5 Top Tips To Avoiding Pitfalls In Your Search For A Dream Home
We all dream of that ideal home we’d buy if we won the lottery, but that doesn’t mean you have to settle for second best.
Once you know how much you can afford, there’s nothing stopping you finding the best you can buy within your budget.
Dreams can be scaled down! A grand Victorian botanical greenhouse can be a cute garden shed, or small glass green house. It’ll be less work to maintain a handful of plants anyway.
Having dreams is part of being human, it’s what gets us up each day, but don’t let big dreams overwhelm you into thinking you can’t achieve them, just adapt them to the situation you’re in.
Yes, buying a house can be very stressful, it’s a big step whether you’re a first time buyer or a seasoned veteran with a long list of moves behind you, so I’m not saying it’s all day dreams and cute white picket fences.
Know what you want when house hunting, fight for what you want, fulfil your dreams, but do keep your eyes open, as some stunning dream homes are not what they seem, in reality they are a beautiful facade hiding a pit of horrors rather than a treasure trove.
So here are our 5 tips to avoiding pitfalls in your search for a dream home
Work out your non-negotiables beforehand. This isn’t the areas you could be persuaded on, these are the things you definitely want and definitely don’t want.
An example could be that you will not look at a property with only one bathroom. You might be happy to negotiate regarding where the bathroom is situated and the size, be it a small water closet down stairs and a four-piece family bathroom upstairs, or an en suite shower room and a family bathroom. But one bathroom would just simply not work for you and there’s no changing your mind.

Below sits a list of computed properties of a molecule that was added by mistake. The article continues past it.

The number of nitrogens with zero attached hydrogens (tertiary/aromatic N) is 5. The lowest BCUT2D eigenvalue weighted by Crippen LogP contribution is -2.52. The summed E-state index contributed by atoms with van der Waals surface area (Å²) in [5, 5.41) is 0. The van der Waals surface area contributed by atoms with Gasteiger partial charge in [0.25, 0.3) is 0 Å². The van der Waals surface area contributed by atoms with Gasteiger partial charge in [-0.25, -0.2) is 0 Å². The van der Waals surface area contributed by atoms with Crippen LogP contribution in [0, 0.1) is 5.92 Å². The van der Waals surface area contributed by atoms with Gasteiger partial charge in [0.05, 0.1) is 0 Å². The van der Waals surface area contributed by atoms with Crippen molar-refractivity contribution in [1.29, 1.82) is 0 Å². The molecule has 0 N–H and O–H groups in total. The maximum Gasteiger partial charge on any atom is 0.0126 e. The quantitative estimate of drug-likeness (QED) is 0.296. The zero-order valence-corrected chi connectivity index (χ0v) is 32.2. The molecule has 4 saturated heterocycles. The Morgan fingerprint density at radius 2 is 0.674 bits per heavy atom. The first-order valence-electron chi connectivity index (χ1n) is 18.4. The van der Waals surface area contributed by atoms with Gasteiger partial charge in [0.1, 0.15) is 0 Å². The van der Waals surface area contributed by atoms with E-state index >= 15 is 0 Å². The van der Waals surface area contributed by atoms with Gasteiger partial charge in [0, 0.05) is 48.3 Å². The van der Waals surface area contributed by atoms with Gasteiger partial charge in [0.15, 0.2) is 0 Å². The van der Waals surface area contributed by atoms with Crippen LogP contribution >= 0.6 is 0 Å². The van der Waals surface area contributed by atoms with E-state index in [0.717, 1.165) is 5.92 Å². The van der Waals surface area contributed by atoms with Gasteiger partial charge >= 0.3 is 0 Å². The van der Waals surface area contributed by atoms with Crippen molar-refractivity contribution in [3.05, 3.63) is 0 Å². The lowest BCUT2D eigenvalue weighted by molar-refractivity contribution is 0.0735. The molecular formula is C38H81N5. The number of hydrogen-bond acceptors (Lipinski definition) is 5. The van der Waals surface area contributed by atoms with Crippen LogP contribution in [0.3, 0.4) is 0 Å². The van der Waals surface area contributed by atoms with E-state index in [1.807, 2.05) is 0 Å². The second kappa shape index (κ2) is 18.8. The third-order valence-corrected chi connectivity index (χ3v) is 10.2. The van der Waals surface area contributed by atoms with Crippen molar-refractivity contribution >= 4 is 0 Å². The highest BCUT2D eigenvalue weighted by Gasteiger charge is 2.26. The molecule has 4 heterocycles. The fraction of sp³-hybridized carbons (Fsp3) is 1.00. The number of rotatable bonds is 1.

Old or new build
Old houses have so much character, my favourite being properties from the Victorian and Georgian era, but even homes built as recent as the late 20th century have aspects you need to look out for.
The top worries for most house buyers are subsidence, and damp, plus the products used to build and decorate properties in the past, many of which are now seen as seriously bad for our health such as lead paint and asbestos.
All of these should be taken seriously as they can cost you a lot financially, and more importantly some can even cost you your health. The team at yourlegalfriend.com receive many calls with reference to asbestos illnesses and are trying to get the word out to prospective house hunters regarding the potential dangers.
Don’t despair though, if you have the budget and you’ve found a property you don’t want to turn your back on, even though it’s falling apart and hasn’t been updated in over a century, there are specialist teams out there ready to help.
From reinforcing the walls, rooting out the problems causing the damp or subsidence, to fully kitted out teams brought in to remove asbestos safety. As long as you seek professional help and don’t attempt to do major jobs yourself it should all work out.
Remember new builds aren’t problem free either! Research the companies building and designing the properties as you want to know they have a good reputation.